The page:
HIV occurrences had decreased form 2010 to 2013, but since then they have plateaued.
A new report on the incidences of human immunodeficiency virus (HIV) in the United States reveals that the decline in HIV infections has plateaued as the Trump administration reveals its intention to end the HIV epidemic by 2030.
The U.S. Centers of Disease Control and Prevention (CDC) recently released a report on the estimated prevalence of HIV in the United States from 2010 to 2016. According to the report, HIV incidence significantly decreased between 2010 and 2013 but remained steady between 2013 and 2016.
President Donald Trump announced his initiative to eliminate the transmission of HIV nationwide by reducing new infections in the United States by 75 percent in the next five years and by 90 percent in the next 10 years during his State of the Union Address delivered in early February.
“My budget will ask Democrats and Republicans to make the needed commitment to eliminate the HIV epidemic in the United States within 10 years. Together, we will defeat AIDS in America,” Trump said.
HIV can lead to acquired immunodeficiency syndrome, commonly known as AIDS, if left untreated.
The CDC report includes data from the 50 states and the District of Columbia between the years of 2010 and 2016. It suggests that the number of HIV infections in 2016 increased among adults age 25 to 34, was stable among adults 35 to 44 and 55 or older, and decreased in people age 13 to 24 and adults age 45 to 54 when compared to the annual number of HIV infections in 2010. In the regional aspect, the annual number of HIV infections decreased in the Northeast region while remaining stable in the Midwest, South and West.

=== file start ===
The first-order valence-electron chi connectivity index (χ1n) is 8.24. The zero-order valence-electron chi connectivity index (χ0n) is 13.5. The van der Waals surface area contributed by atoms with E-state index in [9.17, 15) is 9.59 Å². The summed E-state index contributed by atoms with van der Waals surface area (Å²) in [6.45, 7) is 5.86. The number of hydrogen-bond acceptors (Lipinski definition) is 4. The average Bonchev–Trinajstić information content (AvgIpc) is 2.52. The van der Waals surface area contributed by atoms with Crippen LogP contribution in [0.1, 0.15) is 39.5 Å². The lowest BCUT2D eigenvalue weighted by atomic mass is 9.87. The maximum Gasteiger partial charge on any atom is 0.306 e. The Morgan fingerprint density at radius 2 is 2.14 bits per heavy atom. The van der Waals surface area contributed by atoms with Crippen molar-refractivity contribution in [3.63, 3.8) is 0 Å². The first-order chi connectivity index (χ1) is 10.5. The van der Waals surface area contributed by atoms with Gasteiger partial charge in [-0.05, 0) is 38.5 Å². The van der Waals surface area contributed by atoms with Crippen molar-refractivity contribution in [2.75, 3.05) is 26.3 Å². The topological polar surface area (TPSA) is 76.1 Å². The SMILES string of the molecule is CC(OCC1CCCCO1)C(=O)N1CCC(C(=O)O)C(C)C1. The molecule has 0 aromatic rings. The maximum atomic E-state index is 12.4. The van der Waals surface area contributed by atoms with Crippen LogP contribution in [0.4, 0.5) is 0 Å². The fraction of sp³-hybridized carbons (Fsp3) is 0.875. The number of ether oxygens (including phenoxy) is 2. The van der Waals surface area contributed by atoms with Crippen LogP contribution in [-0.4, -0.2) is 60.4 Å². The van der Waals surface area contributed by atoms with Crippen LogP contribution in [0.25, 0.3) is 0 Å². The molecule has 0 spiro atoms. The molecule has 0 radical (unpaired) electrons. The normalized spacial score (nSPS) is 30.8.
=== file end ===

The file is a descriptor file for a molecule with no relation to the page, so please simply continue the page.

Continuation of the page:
The report also states that the annual number of HIV infections in 2016 decreased from 2010 among women but remained stable among men. The rate of infection for men was 4.7 times higher that the rate for women. Male-to-male sexual contact attributed to the highest percentages of HIV infections in 2016 — approximately 68.2 percent in total. In addition, HIV infections decreased among white men who have sex with men, remained stable among black men and increased among Latino men from 2010 to 2016.
Using CDC data from 2010 to 2015, a paper published by the journal AIDS and Behavior projected trends in the epidemic by considering the three following scenarios: no changes happen; 95 percent of the diagnosis, care and viral suppression targets are met by 2025; or 95 percent of the diagnosis, care and viral suppression targets are met by 2030. The paper states that two main actions can be taken in order to end the epidemic: More people living with HIV should be diagnosed and those already diagnosed need to receive treatment.
Heather Bradley, an assistant professor of Epidemiology and Biostatistics at Georgia State University’s School of Public Health who authored an unaffiliated paper based on the research she conducted on HIV surveillance, spoke on what she believes the future for HIV may look like. “We may be able to achieve up to a 67 percent decrease in new HIV infections in the next 10 years,” Bradley said. She adds that, while these targets are achievable, they require a lot of governmental aid.
“The administration’s goal for 2030 is a 90 percent reduction in incidence,” Bradley said. “Our paper suggests, at most, a 67 percent reduction can be achieved with currently available HIV prevention tools scaled up to levels never before seen in the U.S. HIV epidemic.”
Thus the number of new infections could be reduced using a national strategy with achievable goals that are backed by substantial resources and political commitment.
The Trump administration plans on funding various types of programs to end the HIV epidemic in the U.S., such as programs that take place in geographic hot spots of HIV infections, use data to identify and track the spread of HIV, expand local efforts in HIV prevention, and treatment in targeted areas. The exact costs of these programs have not been confirmed.